The virtual public inquiry into money laundering in British Columbia is now over.
Justice Austin Cullen signed-off for the last time on Oct. 19, after replies from lawyers for the Governments of Canada and British Columbia, and the B.C. Lottery Corporation. Even Greg DelBigio, the lawyer for accused loan shark Paul King Jin, the poster boy for the inquiry, had one last chance to defend his client.
But it’s not over until it’s over.
“There is still much to be done for the commission and myself,” Cullen said.
Now we wait. Cullen has until Dec. 15 to write his final report and recommendations and deliver it to the NDP government for release on a day to be announced.
“What I hope will be a success that will bring some reason and rationale to the issues that confront us,” Cullen said.
How it started
Premier John Horgan, Attorney General David Eby and then-Finance Minister Carole James bowed to public pressure and announced the public inquiry on May 15, 2019, with a final report deadline of May 2021.
That was supposed to be six months before the next provincial election.
Testimony began Feb. 24, 2020, as the coronavirus was spreading.
When it reconvened in late May 2020, it was via webconference, due to the pandemic. And it would stay that way to the end.
The fall 2020 sessions were delayed two weeks, until after the snap election Horgan called. No surprise, there was an extension granted March 19, 2021, but a hard deadline for Cullen of Dec. 15, 2021.
Horgan was initially reluctant. He had expressed reservations that the inquiry would cost a lot, make lawyers rich and end up with a final report that sits on a shelf and gathers dust.
A little known-fact: Before he ran for public office in 2005, Horgan was a lobbyist in Vancouver for the Plaza of Nations casino and for the controversial installation of slot machines at Hastings Racecourse.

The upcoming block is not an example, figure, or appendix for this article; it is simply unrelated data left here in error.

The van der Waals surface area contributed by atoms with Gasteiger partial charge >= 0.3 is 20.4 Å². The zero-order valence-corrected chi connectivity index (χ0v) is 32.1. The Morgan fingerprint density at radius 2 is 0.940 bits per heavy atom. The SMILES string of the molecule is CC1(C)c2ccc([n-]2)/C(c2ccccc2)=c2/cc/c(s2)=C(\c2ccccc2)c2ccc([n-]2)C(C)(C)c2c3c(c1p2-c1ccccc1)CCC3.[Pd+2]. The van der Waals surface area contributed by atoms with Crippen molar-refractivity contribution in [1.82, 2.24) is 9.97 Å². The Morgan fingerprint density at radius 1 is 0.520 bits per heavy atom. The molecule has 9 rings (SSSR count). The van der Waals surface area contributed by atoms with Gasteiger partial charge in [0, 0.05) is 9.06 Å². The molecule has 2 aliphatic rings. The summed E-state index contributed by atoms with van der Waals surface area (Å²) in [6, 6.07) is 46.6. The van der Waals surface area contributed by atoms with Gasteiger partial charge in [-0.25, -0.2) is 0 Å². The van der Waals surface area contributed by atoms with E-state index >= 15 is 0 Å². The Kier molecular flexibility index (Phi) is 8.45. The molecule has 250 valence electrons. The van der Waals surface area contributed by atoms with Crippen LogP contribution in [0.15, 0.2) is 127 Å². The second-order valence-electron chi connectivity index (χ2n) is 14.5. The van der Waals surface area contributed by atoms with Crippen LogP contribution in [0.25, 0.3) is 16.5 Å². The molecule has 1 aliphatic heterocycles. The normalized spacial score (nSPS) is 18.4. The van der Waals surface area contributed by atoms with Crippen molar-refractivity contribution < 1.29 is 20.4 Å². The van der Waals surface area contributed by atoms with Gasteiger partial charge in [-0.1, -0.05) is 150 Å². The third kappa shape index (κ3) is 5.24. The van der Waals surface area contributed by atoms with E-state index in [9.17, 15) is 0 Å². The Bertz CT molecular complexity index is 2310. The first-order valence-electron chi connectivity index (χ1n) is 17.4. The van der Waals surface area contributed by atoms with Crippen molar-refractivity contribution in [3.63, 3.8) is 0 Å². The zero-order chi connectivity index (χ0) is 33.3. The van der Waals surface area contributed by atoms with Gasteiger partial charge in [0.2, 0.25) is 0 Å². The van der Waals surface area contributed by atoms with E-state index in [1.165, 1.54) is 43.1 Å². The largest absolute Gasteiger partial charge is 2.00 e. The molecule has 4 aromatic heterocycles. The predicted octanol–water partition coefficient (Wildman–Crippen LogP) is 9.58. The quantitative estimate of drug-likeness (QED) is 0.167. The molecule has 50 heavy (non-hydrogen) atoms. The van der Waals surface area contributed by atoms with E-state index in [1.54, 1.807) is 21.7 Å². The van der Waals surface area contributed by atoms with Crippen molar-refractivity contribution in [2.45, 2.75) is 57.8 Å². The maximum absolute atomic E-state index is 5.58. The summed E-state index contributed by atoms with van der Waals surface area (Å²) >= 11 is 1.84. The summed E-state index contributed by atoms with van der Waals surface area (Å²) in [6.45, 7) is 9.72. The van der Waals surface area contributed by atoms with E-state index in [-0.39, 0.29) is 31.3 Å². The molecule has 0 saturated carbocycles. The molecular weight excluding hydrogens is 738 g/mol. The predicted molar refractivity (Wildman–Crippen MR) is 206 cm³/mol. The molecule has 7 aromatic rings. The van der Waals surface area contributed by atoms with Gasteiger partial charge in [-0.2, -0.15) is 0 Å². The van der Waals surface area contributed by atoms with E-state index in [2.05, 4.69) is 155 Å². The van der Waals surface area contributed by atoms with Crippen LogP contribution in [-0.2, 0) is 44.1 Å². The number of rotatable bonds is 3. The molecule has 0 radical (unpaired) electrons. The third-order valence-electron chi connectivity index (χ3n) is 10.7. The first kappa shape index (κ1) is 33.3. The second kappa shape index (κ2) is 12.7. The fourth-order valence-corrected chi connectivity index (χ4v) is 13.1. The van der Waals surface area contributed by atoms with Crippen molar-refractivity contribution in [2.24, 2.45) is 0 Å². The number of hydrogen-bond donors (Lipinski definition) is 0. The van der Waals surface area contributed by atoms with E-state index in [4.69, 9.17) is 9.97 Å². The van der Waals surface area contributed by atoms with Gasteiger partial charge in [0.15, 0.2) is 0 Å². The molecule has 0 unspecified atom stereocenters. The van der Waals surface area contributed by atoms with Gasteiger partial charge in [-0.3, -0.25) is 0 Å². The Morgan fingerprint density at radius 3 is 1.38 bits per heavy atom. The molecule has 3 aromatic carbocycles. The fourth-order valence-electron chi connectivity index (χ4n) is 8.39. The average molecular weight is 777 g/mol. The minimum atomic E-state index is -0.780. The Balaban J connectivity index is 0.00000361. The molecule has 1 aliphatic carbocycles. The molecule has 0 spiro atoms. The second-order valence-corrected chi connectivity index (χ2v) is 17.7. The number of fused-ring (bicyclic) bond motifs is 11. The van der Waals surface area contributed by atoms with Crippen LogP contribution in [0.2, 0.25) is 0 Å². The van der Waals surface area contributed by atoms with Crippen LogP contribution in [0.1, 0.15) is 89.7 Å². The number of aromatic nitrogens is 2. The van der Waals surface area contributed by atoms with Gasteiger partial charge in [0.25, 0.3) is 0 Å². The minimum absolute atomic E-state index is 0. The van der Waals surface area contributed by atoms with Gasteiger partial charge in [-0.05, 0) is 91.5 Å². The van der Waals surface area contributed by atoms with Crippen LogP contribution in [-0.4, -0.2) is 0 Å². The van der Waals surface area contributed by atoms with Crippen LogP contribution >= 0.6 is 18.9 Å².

By the numbers
Cullen heard 198 witnesses over 138 days.
Another 23 gave evidence by affidavit.
There were 1,063 exhibits, more than 70,000 pages of documents and he made 36 procedural rulings.
The former head of the RCMP in Western Canada whose two Dirty Money reports set the table for the inquiry. German painted the picture for how B.C. became a money laundering mecca.
“We are in many ways an Asian-looking city. We look to Asia, our commerce is to Asia as well as to the United States. Everybody in the Lower Mainland lives within probably an hour of the US border. There’s a lot of north/south movement and including to Mexico these days with visa access being what it is. And all of this is COVID aside, if you get my drift. So you’ve got a large port, you’ve got a large airport, among the largest on the western seaboard of North America. We are a high-tech location here in Vancouver and British Columbia. We have excellent financial systems. We have excellent communication systems. We’re really well situated and we’re — it’s a prosperous economy. We also have a really ethnically diverse province and city, which is really, I think, one of the things that makes it so appealing to live here in terms of culture, ethnicity and everything else. We are quite unique.
“On the flip side of this, organized crime sees all these reasons as well.
“All of those issues that make this a great place to live also make it quite attractive, in my opinion, to organized crime.”
I could go over each of those again, but you can sort of put it together. It’s the easy access in terms of ports, airports, United States, Asia. We’re very well situated. Add to that the fact that we have a very fair and, I would say, small L liberal criminal justice system. We don’t lock people up and throw the key away. I spent four years as a Deputy Commissioner of federal corrections. I’m quite familiar with our penitentiary system, and we have a parole system that is top class in terms of the world. But for organized crime, the downside isn’t all that great if you end up going to jail. You’re probably not going to go for long, and that’s a reality. We’ve also made it very difficult in recent years — and this isn’t the work of any one person but through a collection of circumstances — very difficult to investigate financial crime in this country. It’s not easy, and I’m happy to go into that in some detail.
“So you put that together and then add to it that we have a fairly, again, small L liberal culture when it comes to drug use. A lot of drugs are consumed in this part of the country, not to say that they aren’t consumed elsewhere as well, but it just makes us very attractive to organized crime.
“And where you have organized crime, you have money laundering.”
The former B.C. Lottery Corporation anti-money laundering manager blew the whistle. Without him, there probably would not have been an inquiry.